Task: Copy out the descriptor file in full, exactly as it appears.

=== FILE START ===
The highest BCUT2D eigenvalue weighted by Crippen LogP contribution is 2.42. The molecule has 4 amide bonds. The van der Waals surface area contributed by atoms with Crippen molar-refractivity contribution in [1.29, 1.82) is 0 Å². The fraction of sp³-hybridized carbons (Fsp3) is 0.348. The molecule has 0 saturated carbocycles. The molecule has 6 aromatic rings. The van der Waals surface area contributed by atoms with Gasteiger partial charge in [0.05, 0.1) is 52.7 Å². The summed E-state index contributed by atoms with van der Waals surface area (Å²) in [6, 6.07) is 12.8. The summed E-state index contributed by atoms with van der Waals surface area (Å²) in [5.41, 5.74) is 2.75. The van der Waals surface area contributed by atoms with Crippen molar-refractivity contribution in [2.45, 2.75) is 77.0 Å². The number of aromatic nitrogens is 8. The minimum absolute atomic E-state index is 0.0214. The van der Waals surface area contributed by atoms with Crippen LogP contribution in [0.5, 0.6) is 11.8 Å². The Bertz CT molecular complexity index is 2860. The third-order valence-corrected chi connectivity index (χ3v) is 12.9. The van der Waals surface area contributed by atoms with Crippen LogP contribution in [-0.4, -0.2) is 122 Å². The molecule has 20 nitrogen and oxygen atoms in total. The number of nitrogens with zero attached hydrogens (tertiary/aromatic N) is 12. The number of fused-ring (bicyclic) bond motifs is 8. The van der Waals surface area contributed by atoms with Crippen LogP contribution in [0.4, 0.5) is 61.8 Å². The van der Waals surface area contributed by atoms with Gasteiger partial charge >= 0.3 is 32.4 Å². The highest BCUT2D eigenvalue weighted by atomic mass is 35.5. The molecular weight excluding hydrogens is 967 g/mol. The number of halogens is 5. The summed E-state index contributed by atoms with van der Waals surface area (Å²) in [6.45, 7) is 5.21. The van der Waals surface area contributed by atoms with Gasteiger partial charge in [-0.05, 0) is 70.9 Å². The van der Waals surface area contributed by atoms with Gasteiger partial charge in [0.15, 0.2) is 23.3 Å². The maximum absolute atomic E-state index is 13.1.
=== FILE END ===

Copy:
The highest BCUT2D eigenvalue weighted by Crippen LogP contribution is 2.42. The molecule has 4 amide bonds. The van der Waals surface area contributed by atoms with Crippen molar-refractivity contribution in [1.29, 1.82) is 0 Å². The fraction of sp³-hybridized carbons (Fsp3) is 0.348. The molecule has 0 saturated carbocycles. The molecule has 6 aromatic rings. The van der Waals surface area contributed by atoms with Gasteiger partial charge in [0.05, 0.1) is 52.7 Å². The summed E-state index contributed by atoms with van der Waals surface area (Å²) in [6, 6.07) is 12.8. The summed E-state index contributed by atoms with van der Waals surface area (Å²) in [5.41, 5.74) is 2.75. The van der Waals surface area contributed by atoms with Crippen molar-refractivity contribution in [2.45, 2.75) is 77.0 Å². The number of aromatic nitrogens is 8. The minimum absolute atomic E-state index is 0.0214. The van der Waals surface area contributed by atoms with Crippen LogP contribution in [0.5, 0.6) is 11.8 Å². The Bertz CT molecular complexity index is 2860. The third-order valence-corrected chi connectivity index (χ3v) is 12.9. The van der Waals surface area contributed by atoms with Crippen LogP contribution in [-0.4, -0.2) is 122 Å². The molecule has 20 nitrogen and oxygen atoms in total. The number of nitrogens with zero attached hydrogens (tertiary/aromatic N) is 12. The number of fused-ring (bicyclic) bond motifs is 8. The van der Waals surface area contributed by atoms with Crippen LogP contribution in [0.4, 0.5) is 61.8 Å². The van der Waals surface area contributed by atoms with Gasteiger partial charge >= 0.3 is 32.4 Å². The highest BCUT2D eigenvalue weighted by atomic mass is 35.5. The molecular weight excluding hydrogens is 967 g/mol. The number of halogens is 5. The summed E-state index contributed by atoms with van der Waals surface area (Å²) in [6.45, 7) is 5.21. The van der Waals surface area contributed by atoms with Gasteiger partial charge in [-0.05, 0) is 70.9 Å². The van der Waals surface area contributed by atoms with Gasteiger partial charge in [0.15, 0.2) is 23.3 Å². The maximum absolute atomic E-state index is 13.1.